Thomas Jefferson once wrote, “He who permits himself to tell a lie once, finds it much easier to do it a second and third time, till at length it becomes habitual”. In the book Catcher in the Rye by J.D. Salinger, Holden Caulfield’s lies become habitual throughout the book. Holden is a sixteen-year-old boy, who has been kicked out of several schools including, most recently, Pencey Prep. Holden’s younger brother, Allie, died when Holden was only thirteen and his older brother is too busy working for Hollywood to care about Holden. Although his mother cares immensely for him, Holden saddens her by failing academically. The only motivator that Holden has to continue living is his younger sister, Phoebe, who is extraordinarily intelligent for her age. After he gets kicked out of Pencey, Holden is lost in life. He speaks to many people, seeking advice and comfort, but they are not able to help him find a human connection. Holden’s depression increases throughout the novel, almost to the point of suicide. He criticizes many people and ideas, labeling them as ‘phony’. Holden lies as a result of his depression, in order to hide the fact that he’s lonely and bored with his life, to divert any questions which he believes are too personal, and to create his own reality. In this way, Salinger illustrates how, during difficult times, people resort to lying as a coping mechanism.
Today we are dealing with Holden Caulfield, a 17 year old student who attends Pencey Prep in New York City. Holden is maturing quickly and has happened to grow six and a half inches in the past year. He has grey hair at the age of seventeen and is very skinny for his age. Holden’s family consists of his mom and dad, his brother D.B, and his sister Phoebe. Holden did have another brother, Allie, but he passed away when Holden was thirteen years old. Holden does not communicate with D.B often but they keep in touch once in awhile. On the other hand, Holden cares for and loves Phoebe with his whole heart; he would never let anything happen to her and he continues to worry about her and care for her. Holden is very passionate about his family but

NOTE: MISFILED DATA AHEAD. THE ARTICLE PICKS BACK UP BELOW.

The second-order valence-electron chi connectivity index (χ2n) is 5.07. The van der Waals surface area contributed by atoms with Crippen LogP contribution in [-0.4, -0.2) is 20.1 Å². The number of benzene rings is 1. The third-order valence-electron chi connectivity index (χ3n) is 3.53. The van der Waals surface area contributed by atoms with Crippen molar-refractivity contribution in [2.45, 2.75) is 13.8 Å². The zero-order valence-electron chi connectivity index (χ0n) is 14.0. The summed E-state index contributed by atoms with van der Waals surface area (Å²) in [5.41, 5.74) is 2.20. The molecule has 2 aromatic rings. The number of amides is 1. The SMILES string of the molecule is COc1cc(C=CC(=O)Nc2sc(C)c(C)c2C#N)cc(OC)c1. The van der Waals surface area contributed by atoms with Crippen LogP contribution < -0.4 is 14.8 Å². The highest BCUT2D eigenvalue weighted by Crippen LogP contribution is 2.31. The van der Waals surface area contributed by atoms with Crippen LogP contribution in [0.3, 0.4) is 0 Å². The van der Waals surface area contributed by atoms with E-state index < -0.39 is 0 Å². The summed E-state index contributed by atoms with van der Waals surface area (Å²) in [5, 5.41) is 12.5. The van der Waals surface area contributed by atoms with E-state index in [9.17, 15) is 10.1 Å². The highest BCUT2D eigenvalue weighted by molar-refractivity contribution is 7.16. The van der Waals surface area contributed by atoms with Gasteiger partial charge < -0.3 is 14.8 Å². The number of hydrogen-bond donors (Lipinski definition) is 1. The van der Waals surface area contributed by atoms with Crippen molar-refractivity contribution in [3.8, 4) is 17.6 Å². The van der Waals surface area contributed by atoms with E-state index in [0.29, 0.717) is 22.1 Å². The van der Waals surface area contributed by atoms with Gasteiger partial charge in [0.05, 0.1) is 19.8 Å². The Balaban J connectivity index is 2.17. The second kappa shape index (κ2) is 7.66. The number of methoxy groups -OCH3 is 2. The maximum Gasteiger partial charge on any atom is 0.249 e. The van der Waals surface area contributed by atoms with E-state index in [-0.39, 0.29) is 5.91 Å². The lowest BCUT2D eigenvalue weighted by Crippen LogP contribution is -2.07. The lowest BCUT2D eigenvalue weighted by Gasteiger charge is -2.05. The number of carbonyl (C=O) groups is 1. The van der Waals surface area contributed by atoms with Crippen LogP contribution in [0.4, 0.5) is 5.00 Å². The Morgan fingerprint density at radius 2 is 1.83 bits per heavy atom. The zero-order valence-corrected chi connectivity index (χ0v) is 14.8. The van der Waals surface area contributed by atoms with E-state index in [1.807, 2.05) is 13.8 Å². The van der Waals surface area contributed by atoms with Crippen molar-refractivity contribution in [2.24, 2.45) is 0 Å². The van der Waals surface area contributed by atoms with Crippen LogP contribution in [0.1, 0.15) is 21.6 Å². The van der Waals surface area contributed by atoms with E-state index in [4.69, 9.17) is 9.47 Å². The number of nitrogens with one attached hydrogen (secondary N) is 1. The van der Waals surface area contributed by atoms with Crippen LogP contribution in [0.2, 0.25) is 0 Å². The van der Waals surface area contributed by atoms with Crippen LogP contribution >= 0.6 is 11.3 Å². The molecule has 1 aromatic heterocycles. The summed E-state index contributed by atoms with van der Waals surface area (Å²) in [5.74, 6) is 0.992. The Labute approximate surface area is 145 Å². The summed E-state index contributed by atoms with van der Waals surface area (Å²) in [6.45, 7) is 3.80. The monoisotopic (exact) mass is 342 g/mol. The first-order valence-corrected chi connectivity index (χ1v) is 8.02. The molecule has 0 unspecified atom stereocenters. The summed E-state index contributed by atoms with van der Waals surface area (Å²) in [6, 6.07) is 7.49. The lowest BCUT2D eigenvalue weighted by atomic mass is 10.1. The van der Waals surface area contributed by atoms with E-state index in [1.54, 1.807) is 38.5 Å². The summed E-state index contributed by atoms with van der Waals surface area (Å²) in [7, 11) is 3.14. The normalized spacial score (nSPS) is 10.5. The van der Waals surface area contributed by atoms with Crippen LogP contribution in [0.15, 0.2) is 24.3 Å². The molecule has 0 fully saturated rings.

Throughout the passage, Holden reiterates memories of Phoebe's past and the “prettiness” that she exudes. Both of which, reveal Holden’s fear of growing up and becoming an adult. Additionally, Salinger’s symbolic use of Phoebe's red hair and her impulsive behavior reveal Holden’s longing for the innocence and carefree life that is enjoyed by his younger sister. Holden’s preoccupation with Phoebe as a child and his dismissiveness of qualities that are like an adult reveals his fear of letting go of youth and a life without responsibility that comes with being a
Throughout “The Catcher in the Rye” by J.D Salinger, Holden Caulfield shows great difficulty making long and meaningful connections with other people. Holden believes he is the normal one but it is actually the other way around. He holds on to a deep emotional road block of the death of his innocent brother Allie. Holden keeps this dragging around with him which causes him to veer from connecting and having a long term relationship with others. Holden is unaware of his problem. When people try to help him he tells them there is nothing wrong with him. Holden wonders why he cannot connect with others. He blames it on other people when the source of his problems is himself. Holden’s past holds him back from connecting with others, but his fear of letting go of his past has him limited and scarred from making new relationships and connections.